Let’s face facts. Much like all other major motherboard manufactures MSI has put a lot of time and effort into their BIOS design. Time and effort into making it as user-friendly and yet powerful as possible. However, just like every other manufacture each BIOS has its own unique quirks… as each BIOS team follow slightly different philosophies. To be blunt, MSI is firmly in the “use as few sub-sub-menus as possible” camp. This commitment to not hiding BIOS features is laudable, but it does also mean that the UI can be considered ‘unusual’. Highly unusual at times. Which is fair. Just like an ASRock is not the same as a Gigabyte which is different than Asus, MSI’s UI is different than the rest and does things the MSI Way™. It always gets the job done, but first time MSI motherboard owners may find it touch busy, crowded, or even a touch disconcerting.
This is the biggest quirk users will find with the BIOS. However, once you get used to the flow (and occasionally ‘different’ naming schemes – especially if you have recently given up on ASUS and their plummeting QC) it will quickly grow on you. It may never become your absolute favorite. But it can be counted on to always get the job done… and does make sense once you get used to the MSI Way™.
Thankfully, MSI is fully aware of that and includes two different BIOS UIs. EZ Mode is just that. Easy mode for novices who do not want, or even care, about minutia of their motherboard. They just want to hit Delete or F2 on POST, enter is a simplified UI and tweak the fan profiles, or select the boot order… or just activate XMP options of their RAM. All of which are here and then some. In fact, compared to some lower tiered motherboard manufactures BIOS… MSI’s Easy Mode is more capable and more powerful.
If however you need/want/desire more than just handholding. Hitting F7 will get you into the ‘real’ BIOS. A real BIOS which is indeed unique in its three columnar layout – with right and left columns for your menu options and the 50% center column for where said options appear and are configurable. All of which is the basically what you would find with the non-Max EDGE. Yes. There are few minor additions/revisions… but an Intel 12/13/14th gen CPU + Z790 chipset combination is a 12/13/14+Z790 chipset. There really is not much MSI can change. Which is fine as MSI has spent countless years, arguably decades, refining the BIOS and they simply modify to take advantage of new features available in a given generation of CPUs.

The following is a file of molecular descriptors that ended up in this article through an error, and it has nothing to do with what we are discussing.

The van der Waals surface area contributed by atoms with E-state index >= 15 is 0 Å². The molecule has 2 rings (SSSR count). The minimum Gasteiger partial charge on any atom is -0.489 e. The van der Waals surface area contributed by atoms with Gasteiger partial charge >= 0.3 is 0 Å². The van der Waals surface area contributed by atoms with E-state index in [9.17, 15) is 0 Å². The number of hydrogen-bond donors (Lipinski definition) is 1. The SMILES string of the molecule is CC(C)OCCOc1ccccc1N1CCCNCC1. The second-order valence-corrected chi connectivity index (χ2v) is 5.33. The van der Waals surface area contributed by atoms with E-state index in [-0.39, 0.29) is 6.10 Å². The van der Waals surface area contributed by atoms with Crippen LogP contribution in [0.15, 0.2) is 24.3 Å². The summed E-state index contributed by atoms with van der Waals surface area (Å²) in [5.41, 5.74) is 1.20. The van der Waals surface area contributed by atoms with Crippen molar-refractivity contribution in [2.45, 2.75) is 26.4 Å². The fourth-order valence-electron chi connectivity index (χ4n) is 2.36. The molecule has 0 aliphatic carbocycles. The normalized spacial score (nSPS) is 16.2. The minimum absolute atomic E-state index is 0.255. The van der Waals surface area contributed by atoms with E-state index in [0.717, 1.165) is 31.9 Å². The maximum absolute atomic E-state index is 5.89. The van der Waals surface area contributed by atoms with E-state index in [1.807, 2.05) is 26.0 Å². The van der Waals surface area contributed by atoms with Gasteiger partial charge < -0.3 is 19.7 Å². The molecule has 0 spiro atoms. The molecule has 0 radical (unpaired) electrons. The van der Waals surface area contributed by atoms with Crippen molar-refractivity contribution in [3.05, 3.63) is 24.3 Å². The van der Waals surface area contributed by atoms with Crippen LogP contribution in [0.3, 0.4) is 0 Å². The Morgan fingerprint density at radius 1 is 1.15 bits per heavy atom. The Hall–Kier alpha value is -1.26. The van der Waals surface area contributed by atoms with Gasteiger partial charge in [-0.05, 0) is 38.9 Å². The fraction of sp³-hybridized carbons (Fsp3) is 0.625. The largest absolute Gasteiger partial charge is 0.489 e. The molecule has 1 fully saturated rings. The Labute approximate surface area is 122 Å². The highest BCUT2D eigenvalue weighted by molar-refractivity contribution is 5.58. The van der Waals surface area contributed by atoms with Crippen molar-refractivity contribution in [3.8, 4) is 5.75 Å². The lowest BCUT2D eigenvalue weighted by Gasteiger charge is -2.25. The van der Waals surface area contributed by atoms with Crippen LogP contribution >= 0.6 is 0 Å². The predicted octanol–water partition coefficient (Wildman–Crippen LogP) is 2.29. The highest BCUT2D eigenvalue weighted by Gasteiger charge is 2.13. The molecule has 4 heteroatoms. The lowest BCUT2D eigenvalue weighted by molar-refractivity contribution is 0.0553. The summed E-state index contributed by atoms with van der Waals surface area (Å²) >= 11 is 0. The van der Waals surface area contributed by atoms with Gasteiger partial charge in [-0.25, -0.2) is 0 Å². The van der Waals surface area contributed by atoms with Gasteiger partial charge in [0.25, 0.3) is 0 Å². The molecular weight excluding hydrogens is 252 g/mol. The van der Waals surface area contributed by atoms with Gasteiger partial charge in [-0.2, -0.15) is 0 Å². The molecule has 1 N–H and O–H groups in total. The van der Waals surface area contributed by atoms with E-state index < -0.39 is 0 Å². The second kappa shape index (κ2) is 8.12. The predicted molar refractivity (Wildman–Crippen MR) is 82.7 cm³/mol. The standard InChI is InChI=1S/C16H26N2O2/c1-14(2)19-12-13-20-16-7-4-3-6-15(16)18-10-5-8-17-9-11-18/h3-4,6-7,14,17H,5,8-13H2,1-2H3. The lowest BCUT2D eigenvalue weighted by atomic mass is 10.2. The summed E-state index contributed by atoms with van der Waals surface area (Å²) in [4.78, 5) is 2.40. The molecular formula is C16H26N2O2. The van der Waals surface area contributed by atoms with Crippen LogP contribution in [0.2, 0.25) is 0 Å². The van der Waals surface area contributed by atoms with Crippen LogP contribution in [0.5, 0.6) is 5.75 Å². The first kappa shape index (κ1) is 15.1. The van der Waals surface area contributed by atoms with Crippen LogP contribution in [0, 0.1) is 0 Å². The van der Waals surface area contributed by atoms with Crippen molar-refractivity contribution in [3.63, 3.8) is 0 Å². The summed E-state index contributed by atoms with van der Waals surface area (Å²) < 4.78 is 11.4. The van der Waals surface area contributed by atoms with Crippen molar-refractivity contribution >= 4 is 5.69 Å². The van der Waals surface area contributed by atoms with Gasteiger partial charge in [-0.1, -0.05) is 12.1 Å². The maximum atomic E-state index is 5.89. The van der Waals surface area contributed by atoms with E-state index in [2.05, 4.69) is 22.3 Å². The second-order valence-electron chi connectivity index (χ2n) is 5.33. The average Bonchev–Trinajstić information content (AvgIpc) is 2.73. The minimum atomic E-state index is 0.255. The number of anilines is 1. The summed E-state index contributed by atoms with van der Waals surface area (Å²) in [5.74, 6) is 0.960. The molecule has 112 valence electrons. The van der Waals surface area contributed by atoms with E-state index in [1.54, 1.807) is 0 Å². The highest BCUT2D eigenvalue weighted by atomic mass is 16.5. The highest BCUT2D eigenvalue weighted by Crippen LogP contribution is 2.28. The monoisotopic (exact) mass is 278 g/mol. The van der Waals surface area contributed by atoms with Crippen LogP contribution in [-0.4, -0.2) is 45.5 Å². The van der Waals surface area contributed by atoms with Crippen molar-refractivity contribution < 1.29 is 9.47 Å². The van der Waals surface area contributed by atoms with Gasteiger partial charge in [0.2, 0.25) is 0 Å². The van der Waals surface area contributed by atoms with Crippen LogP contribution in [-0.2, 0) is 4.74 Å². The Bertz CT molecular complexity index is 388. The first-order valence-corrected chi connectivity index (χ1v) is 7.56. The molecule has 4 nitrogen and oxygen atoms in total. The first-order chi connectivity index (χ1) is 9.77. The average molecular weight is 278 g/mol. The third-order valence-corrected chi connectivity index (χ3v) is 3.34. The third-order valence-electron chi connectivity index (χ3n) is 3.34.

Before moving on, a great example of this is the new (and 14th Gen only feature) CPU Fast Throttle Threshold. Much like previous Intel’s Over Temp Protection which is baked into every modern Intel CPU and motherboard BIOS, CPU Fast Throttle takes that idea to the next level. It takes it to the next level by being faster, more precise, and more accurate. So while this will do somewhere between jack and squat all good for buyers not interested in pushing the boundaries of overclocking. For overclocking enthusiasts it does actually make a difference. It can make the difference in edge cases where sometimes an overclock with thermally limit, and yet seemingly randomly it will not. All without anything changing. Such gremlins are annoying to track down. As such this easy to find, easy to use feature should be enabled if you want the very best from your Edge Ti Max and 14th Gen Core-I CPU.